Thursday, February 2, 2012

“United, we can succeed.”

What is the relationship between the media and cultural security?  How far does the media highlight or obscure, and to what end?  How seriously must we take media insinuations and data culled from web logs - when it comes to evaluating news related to cultural security?  How are our cultural security perceptions influenced by media reports?
On 29 January, the NY Times reported that Greece’s Prime Minister Lucas Papademos seemed to have overcome some of the objections from Socialist predecessor George Papandreou, conservative leader Antonis Samaras and right-wing leader Georgios Karatzaferis, against the next round of austerity measures proposed by the troika.  Kathimerini, one of Greece’s leading papers, reported on the “absolute convergence” among the leaders regarding structural reforms necessary to keep Greece afloat.  The articles cited three disagreements with the troika’s proposed measures:  1. Cuts in private sector salaries; 2. Decrease of the minimum wage; and 3. Increase in European oversight of Greece’s budget.  PM Papademos heads to Brussels noting, “We are fighting hard together to secure the country’s position in Europe and the euro, and the community of developed countries.  United, we can succeed.”
But this was not Kathimerini’s number one story on its e-English edition.  Also dated 29 January, Kathimerini’s number one “Recent News” was that PAOK beat AEK, 2-0 to go to the third place among Greek football teams, spots one and two held by Panathinaikos and Olympiakos respectively.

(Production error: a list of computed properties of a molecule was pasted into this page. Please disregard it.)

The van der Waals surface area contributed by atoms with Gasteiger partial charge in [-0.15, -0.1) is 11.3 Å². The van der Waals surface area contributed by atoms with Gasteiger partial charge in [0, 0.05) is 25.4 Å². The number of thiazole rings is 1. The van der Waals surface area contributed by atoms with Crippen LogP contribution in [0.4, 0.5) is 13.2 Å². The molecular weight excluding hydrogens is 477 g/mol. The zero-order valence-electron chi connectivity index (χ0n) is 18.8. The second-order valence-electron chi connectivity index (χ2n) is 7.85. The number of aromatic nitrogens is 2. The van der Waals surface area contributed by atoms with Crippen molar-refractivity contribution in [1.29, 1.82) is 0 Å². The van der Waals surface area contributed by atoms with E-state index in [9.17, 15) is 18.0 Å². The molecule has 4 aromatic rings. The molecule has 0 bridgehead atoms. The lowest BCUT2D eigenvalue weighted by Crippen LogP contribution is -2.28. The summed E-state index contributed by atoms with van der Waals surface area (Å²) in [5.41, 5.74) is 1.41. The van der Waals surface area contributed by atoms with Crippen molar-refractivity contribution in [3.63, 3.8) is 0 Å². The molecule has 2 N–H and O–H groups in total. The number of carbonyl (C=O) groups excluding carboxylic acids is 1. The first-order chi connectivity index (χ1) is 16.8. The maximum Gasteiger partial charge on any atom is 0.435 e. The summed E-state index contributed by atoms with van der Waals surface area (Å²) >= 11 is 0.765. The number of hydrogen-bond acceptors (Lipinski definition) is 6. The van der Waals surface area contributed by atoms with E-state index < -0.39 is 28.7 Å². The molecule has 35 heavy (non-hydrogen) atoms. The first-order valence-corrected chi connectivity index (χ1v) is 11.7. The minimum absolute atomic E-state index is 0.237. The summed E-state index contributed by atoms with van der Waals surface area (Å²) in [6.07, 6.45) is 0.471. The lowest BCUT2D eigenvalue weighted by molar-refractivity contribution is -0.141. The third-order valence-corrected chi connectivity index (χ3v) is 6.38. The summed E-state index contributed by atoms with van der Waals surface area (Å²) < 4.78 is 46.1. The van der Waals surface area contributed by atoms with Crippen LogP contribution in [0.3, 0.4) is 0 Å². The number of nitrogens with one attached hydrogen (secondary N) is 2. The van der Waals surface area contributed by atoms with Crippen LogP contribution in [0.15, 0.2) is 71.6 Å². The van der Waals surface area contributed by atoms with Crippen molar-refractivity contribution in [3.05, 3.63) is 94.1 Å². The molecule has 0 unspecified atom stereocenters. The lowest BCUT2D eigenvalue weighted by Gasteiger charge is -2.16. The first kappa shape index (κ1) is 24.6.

I’m hard pressed to justify the importance of football over the drum roll of a nation creeping towards bankruptcy.  Shouldn’t Papademos’ talks with Greek leaders and his impending trip to Brussels have been the number one story on Greek minds?  (Just in case you’re wondering, the most popular story on the Greek edition of Kathimerini was the VAT raise in France.)
What does this mean and how does it touch upon and affect cultural security in Greece?
a. Greeks use sports and French news to distract themselves from their own issues and troubles
b. Greeks care little for their crisis because they’re either apathetic or defeated by the current state of affairs; Greeks realize that caring doesn’t mean a difference will be effected… so what’s the point?
c. Greeks care a whole lot but their media doesn’t adequately reflect it
d. Most Greeks – like most French, English, or Americans – are relatively unconcerned with political affairs enough to pore over the global crisis:  they’re too busy hosting dinners or working late shifts to do more than glance at sports scores
e. These papers target foreigners or people untouched by Greece’s deteriorating state of affairs; in reality, there is another forum that speaks to those affected and upset by these issues
What other options are out there?
Originally posted by Yasmeen Hussain on CulturalSecurity.net.

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